Lead by example

Niall Clugston writes: Re. “Let’s hear it for a boring government” (yesterday). With regard to Crikey‘s editorial, does Crikey pledge to keep its political coverage as dull as possible? Will it only publish stories which are bland and plodding? Will it strive to make politics as uninteresting as possible, in the national interest?

John Gleeson writes: Here’s a few suggestions for a boring, sensible Turnbull government :

  • Articulate what you stand for and exactly what your policies are by means of party political broadcasts (remember them?), and stop the febrile, shallow sound bites on the run; not to mention government by leak.  That way you will lead from the front.
  • Dismiss election debates for the time-wasting, politics as showbiz irrelevance that they are, especially after the contemptible, ridiculous Reagan library debate demonstrates how awful this electioneering is.  And don’t forget to say why they are an insult to our intelligence when challenged to a debate.
  • Who knows, perhaps treating the electorate as thoughtful adults may do you and the party a positive power of good.  After all, treating them as idiots cost the last incumbent his job.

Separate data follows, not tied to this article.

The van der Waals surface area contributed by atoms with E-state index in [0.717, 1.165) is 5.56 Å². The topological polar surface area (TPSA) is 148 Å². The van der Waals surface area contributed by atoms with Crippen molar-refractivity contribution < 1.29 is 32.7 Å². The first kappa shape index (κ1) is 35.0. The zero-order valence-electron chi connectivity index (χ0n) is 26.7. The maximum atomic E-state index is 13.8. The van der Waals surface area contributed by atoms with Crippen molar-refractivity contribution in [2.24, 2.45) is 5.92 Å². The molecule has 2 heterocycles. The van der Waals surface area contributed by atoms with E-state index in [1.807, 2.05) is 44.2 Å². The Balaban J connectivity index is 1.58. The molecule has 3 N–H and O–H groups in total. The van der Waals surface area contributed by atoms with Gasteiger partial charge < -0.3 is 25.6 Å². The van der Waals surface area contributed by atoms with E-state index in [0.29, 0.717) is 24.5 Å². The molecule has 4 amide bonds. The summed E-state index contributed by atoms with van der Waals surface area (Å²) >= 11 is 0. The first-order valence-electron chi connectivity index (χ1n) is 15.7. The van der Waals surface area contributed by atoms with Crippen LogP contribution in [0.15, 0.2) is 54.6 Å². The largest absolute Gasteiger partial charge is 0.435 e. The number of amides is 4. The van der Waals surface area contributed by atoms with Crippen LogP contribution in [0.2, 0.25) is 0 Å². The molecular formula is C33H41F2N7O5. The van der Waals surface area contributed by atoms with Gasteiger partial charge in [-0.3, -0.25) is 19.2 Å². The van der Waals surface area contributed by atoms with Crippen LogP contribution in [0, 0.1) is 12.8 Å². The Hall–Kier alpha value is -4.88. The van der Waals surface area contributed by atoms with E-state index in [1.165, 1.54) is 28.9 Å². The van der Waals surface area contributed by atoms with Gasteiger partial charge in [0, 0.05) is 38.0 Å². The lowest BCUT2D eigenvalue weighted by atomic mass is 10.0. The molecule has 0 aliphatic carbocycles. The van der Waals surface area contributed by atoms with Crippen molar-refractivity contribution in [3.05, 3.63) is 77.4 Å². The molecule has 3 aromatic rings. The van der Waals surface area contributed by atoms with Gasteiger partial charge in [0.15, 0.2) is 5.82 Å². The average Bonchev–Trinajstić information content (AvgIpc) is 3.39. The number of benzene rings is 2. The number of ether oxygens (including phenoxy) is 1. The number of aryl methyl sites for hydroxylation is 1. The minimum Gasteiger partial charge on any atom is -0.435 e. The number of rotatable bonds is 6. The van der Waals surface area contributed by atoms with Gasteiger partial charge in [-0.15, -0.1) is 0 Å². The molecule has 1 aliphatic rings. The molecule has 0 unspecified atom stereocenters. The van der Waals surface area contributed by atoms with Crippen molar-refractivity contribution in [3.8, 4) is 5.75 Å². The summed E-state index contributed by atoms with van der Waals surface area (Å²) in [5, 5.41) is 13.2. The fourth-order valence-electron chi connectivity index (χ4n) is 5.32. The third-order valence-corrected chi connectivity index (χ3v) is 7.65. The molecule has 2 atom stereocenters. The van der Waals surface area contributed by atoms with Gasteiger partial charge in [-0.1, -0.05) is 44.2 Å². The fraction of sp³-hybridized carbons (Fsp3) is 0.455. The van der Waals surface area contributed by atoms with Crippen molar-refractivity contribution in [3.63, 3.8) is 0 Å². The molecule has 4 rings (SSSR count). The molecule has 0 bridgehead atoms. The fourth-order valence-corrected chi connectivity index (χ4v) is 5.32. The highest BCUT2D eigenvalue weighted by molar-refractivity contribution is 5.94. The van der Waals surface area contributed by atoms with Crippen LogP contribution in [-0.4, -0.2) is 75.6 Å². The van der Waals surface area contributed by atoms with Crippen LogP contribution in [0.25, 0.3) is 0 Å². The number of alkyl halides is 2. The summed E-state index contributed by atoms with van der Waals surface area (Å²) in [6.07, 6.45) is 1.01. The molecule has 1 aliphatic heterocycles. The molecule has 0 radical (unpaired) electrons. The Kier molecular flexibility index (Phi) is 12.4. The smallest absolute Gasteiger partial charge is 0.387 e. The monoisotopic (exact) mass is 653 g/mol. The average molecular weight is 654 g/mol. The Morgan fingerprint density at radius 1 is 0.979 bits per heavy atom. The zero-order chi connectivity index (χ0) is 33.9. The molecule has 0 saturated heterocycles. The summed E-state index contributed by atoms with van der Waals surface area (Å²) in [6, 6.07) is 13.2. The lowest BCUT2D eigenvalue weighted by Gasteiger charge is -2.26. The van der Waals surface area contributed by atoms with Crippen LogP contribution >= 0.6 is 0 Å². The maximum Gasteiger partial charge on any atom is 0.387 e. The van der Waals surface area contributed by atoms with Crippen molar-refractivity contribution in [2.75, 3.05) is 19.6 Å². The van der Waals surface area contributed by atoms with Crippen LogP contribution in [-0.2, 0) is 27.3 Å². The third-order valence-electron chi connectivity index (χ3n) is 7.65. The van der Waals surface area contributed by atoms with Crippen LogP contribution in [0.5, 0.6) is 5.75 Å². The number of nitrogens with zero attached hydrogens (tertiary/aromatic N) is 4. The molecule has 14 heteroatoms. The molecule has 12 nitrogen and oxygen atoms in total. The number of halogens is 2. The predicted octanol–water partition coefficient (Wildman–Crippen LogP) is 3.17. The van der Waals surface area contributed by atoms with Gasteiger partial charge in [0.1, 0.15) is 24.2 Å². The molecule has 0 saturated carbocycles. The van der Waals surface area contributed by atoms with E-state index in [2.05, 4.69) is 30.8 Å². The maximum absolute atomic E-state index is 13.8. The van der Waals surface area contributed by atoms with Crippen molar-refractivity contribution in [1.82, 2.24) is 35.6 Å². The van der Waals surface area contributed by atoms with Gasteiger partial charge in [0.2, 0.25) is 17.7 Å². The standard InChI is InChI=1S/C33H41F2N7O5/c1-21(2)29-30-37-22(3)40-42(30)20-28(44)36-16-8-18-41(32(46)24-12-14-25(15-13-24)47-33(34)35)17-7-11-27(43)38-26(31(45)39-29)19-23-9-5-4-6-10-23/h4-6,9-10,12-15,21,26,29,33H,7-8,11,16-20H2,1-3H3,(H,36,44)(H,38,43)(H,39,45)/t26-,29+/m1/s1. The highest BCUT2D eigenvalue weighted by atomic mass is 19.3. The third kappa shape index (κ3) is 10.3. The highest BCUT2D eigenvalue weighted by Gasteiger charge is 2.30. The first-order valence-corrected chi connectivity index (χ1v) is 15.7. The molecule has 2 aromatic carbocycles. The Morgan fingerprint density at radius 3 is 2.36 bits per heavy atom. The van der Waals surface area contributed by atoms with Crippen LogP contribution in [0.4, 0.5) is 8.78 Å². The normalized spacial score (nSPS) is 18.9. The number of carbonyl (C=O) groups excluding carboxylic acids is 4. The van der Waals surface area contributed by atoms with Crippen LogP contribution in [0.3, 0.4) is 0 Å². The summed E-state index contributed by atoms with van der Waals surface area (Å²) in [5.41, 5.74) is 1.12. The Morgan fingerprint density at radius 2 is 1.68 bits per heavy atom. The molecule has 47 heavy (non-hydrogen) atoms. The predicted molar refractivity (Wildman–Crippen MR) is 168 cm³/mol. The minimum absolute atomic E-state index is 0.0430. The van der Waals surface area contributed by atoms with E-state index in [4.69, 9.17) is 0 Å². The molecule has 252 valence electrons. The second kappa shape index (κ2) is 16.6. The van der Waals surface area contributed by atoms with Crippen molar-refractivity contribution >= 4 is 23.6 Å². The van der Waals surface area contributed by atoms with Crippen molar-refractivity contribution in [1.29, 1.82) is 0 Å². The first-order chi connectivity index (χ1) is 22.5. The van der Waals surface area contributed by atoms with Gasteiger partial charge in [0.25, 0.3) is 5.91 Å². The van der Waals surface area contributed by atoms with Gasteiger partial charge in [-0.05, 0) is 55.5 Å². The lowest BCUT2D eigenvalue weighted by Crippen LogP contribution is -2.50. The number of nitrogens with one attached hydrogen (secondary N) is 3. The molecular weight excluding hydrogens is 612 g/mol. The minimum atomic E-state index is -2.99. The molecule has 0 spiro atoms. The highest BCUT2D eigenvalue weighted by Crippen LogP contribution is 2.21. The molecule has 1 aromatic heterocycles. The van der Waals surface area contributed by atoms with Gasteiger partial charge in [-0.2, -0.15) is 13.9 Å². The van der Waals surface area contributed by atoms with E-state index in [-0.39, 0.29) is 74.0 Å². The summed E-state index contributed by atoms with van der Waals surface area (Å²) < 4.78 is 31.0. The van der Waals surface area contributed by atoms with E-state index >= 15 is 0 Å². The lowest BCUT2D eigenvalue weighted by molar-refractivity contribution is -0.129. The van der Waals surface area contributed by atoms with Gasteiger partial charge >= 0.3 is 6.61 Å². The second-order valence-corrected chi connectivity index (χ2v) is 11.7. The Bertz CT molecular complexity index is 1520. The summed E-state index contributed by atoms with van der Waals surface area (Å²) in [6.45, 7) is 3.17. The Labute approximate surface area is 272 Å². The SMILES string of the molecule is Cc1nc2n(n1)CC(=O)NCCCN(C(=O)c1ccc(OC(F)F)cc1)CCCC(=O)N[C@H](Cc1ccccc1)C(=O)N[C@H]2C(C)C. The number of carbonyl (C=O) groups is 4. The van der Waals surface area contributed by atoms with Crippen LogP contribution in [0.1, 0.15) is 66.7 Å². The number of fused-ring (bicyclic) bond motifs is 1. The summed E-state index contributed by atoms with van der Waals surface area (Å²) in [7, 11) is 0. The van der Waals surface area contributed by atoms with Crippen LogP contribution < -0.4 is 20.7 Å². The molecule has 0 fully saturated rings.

Don’t be Hastie

Joe Boswell writes: Re. “Hastie retreats from confirming creationist beliefs” (yesterday). Your article says that when Hastie was repeatedly asked if he believed in creationism he refused to answer, claiming his views are irrelevant to his candidacy. “There’s no religious test in this country for public office.” Of course he’s right — there is no religious test — but it’s a reply so disingenuous he has clearly found his true calling as a politician and should go far. His views on creationism are highly relevant. I cannot be the only voter who wants to know whether a candidate is capable of judging important issues with an open mind by considering objective evidence and using intelligent reasoning, or else is likely to follow blindly some received authority no matter how strong the contrary evidence. Rejecting creationism does not guarantee the former, but believing it strongly indicates the latter. Hastie should answer the question.

Jock Webb writes: I was educated in the Anglican church, though by very well-read men who would have thought creationism (as in recent creation) an utter absurdity. They knew it wasn’t quite like that (they were also intelligent). I was however confirmed in the Presbyterians, possibly the result of being descended from the Pilgrim Pastor John Robinson. I would like to quote a wonderful Scots songwriter called Brian McNeill in his song “The Yew Tree” on the subject of Knox’s church. “The price of their soul was a gospel sae cauld, it’d freeze all the joy in your heart.” Pretty right really.

Peter Fray

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